- Your neck feels best when it's in a neutral position. Position your computer monitor with this in mind. Never use your neck and shoulder to cradle the telephone. Consider using a phone headset that will allow you to move freely while talking.
- Your eyes should be level with the top of the monitor. Use a book to raise the screen if it's too low. A monitor that can swivel is best. The monitor should be 20-28 inches from your eyes.
- The curve of your back should be supported by your chair. If the chair has an adjustable backrest, move it forward or backward as required. If not, use a pad or roll to support your back.
- Feet should be resting flat on the floor. Keep enough room between your knees and the desk so that they are not cramped. If your feet are dangling, lower the chair, if possible, or use a footrest. An adjustable footrest will allow you to change your feet position forward and backward throughout the day.
- Always ask for the product literature that accompanied your chair and look to see how you can adjust it to meet your particular needs.
- When seated at a workstation, shoulders should be in line with hips, not hunched forward or slumped. Forearms should be at a right angle with the upper arm. Wrists should be in a straight line with the forearm and hands in a straight line with the wrists. Your wrists should not rest on a sharp surface. Use a wrist rest to round any sharp edges and to keep wrists level.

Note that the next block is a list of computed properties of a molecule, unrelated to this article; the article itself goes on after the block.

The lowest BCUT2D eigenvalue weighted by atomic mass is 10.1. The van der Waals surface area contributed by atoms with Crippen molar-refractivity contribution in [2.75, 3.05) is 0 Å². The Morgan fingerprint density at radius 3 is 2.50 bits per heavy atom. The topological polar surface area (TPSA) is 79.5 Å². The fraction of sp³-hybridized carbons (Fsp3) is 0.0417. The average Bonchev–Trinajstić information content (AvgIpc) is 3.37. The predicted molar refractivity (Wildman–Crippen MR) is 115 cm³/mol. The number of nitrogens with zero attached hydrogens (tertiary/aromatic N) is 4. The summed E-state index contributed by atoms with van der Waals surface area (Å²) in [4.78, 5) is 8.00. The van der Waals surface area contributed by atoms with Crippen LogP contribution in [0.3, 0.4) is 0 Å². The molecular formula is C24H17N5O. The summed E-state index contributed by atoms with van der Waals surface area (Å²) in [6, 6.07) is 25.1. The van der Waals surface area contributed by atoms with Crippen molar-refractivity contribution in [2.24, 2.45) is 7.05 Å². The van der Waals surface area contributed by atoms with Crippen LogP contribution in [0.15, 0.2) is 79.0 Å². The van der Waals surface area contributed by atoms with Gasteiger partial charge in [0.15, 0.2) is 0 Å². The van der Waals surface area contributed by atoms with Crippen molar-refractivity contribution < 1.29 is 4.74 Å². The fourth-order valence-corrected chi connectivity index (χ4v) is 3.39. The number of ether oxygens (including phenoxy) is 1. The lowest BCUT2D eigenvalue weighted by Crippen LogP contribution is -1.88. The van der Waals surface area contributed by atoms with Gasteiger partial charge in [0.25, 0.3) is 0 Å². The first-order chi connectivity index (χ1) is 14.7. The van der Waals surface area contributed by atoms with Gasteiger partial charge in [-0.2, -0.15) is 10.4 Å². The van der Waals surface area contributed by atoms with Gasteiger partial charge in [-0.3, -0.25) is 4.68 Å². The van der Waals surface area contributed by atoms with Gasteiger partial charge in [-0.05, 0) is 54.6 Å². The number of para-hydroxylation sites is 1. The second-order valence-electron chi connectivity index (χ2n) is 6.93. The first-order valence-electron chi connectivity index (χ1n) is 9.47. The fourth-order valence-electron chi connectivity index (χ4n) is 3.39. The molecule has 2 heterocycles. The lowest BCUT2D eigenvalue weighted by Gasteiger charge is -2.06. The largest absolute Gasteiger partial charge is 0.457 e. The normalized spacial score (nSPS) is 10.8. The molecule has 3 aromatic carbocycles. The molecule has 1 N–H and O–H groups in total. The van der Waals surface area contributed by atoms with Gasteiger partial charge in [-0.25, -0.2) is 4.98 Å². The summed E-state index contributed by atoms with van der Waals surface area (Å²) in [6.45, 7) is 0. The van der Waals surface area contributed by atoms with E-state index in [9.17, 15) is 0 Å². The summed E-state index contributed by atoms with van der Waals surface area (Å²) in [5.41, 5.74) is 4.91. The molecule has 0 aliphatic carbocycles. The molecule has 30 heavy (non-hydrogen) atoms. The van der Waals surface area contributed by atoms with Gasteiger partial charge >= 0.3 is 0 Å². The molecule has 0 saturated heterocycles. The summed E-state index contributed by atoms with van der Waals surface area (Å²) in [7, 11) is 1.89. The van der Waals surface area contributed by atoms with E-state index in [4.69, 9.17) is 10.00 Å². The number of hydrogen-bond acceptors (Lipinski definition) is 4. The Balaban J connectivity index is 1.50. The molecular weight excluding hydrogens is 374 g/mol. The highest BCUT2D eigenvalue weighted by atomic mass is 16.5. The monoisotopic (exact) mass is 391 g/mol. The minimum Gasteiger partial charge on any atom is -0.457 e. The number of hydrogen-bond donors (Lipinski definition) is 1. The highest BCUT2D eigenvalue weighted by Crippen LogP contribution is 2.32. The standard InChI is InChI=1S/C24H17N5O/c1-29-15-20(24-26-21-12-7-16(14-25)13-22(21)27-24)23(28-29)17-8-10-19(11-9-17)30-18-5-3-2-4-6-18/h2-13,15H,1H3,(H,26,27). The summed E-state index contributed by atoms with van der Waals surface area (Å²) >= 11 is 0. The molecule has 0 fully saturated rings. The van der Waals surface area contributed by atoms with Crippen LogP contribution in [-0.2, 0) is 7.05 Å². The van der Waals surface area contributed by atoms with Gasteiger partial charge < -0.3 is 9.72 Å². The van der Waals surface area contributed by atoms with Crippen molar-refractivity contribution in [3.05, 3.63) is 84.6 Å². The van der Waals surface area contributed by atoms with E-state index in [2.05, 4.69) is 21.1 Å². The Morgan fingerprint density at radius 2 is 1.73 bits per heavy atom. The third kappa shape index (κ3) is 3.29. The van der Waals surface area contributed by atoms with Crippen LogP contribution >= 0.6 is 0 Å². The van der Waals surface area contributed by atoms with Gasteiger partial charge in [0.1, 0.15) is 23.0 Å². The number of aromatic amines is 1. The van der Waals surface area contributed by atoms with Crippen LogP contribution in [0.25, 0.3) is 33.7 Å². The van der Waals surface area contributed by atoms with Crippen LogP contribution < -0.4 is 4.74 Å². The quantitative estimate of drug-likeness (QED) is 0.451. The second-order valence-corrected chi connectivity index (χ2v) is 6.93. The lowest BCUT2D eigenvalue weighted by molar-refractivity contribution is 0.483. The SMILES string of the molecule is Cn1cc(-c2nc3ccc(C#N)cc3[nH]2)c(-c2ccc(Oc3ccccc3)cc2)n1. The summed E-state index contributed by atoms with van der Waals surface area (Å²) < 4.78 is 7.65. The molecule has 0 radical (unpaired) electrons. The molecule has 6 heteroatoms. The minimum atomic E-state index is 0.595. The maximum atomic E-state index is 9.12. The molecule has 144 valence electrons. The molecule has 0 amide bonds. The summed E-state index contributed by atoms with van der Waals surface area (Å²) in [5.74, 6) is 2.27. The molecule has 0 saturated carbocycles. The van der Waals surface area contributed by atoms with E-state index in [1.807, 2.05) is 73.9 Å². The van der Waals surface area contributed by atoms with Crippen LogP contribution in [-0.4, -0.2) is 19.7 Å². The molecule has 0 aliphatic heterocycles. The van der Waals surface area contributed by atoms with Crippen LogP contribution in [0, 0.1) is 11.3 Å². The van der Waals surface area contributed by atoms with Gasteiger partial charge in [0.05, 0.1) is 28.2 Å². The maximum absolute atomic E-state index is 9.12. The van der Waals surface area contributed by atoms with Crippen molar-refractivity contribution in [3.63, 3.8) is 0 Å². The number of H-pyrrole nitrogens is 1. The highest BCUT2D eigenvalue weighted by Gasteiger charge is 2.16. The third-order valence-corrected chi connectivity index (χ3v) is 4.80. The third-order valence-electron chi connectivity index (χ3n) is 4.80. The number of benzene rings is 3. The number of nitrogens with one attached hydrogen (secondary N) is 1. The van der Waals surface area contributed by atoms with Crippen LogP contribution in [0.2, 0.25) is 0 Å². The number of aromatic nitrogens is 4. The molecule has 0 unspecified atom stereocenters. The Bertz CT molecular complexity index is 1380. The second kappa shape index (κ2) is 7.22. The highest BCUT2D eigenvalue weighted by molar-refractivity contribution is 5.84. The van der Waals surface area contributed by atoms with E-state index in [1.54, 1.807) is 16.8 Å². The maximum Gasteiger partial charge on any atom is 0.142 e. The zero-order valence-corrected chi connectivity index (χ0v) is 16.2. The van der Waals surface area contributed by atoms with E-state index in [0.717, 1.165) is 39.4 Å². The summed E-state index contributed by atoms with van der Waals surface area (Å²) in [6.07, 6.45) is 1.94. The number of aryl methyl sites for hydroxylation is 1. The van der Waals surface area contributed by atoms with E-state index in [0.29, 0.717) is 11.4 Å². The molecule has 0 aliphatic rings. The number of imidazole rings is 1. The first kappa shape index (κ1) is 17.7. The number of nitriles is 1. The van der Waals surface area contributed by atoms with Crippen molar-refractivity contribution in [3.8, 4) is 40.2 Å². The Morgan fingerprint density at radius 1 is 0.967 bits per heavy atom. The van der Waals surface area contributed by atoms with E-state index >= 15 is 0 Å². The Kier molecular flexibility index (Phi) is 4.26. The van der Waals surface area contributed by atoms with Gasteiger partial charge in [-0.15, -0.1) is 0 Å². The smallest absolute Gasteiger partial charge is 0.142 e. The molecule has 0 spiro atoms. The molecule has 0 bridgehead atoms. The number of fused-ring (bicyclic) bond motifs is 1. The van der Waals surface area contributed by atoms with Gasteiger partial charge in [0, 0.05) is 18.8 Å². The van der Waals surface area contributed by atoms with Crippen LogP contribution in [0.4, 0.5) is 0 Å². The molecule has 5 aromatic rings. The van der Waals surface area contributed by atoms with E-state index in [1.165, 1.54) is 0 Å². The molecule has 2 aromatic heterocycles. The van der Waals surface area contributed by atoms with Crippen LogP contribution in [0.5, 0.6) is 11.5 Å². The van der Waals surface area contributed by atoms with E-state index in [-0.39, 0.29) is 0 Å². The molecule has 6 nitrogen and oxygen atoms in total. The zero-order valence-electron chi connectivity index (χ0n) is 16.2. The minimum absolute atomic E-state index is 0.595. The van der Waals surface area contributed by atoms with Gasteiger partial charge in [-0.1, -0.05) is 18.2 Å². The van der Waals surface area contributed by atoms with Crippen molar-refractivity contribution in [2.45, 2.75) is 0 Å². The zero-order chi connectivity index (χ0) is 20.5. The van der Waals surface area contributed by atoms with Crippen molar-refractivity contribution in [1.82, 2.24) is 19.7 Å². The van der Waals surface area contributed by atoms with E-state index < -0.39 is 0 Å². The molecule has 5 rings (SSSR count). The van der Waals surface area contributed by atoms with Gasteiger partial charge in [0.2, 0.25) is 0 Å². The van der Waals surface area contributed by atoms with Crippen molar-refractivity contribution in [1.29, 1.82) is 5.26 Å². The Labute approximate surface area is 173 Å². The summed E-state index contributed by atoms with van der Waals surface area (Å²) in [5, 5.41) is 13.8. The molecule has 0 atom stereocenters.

- Whenever possible, use all your fingers to grasp something (like you might carry a handle of a briefcase) rather than pinching an object between thumb and fingers. If you write quite a bit, use a pen that has a soft material where you grip and is wide enough to prevent a tight pinching grip. You can purchase pen grips to soften and widen the pen. Use the correct pen for the task; don't use a felt tip if you need to make multiple copies.
- Having the computer screen at a right angle to a window will decrease glare. A desk lamp may help to light the task area without adding glare
- Keeping the monitor at the correct distance from your eyes (about 20-28 inches) will decrease eyestrain; it is also important to change your focus about every 20 minutes and look at an object about 20 feet away. This exercises the muscles that help you focus.
- If you wear glasses, make sure the health care provider that prescribes your lenses is aware of the type of reading and computer work that you do. There are lenses available that may make computer work more comfortable for you.
- Arrange your desk area for maximum comfort: Objects used frequently should be within a comfortable arm's reach (about a foot away) or closer. If you have to reach, try avoiding reaching above your shoulder; this is the most stressful position for the muscles of your shoulder.
- If you have to lift an object above shoulder level, always use two arms and balance the load.
For More Information
If you want more information about setting up an ergonomic workstation, call Occupational Health Service (4-8021), Les Misher, Safety Coordinator (4-4427) or ask your supervisor about resources available at the Health System.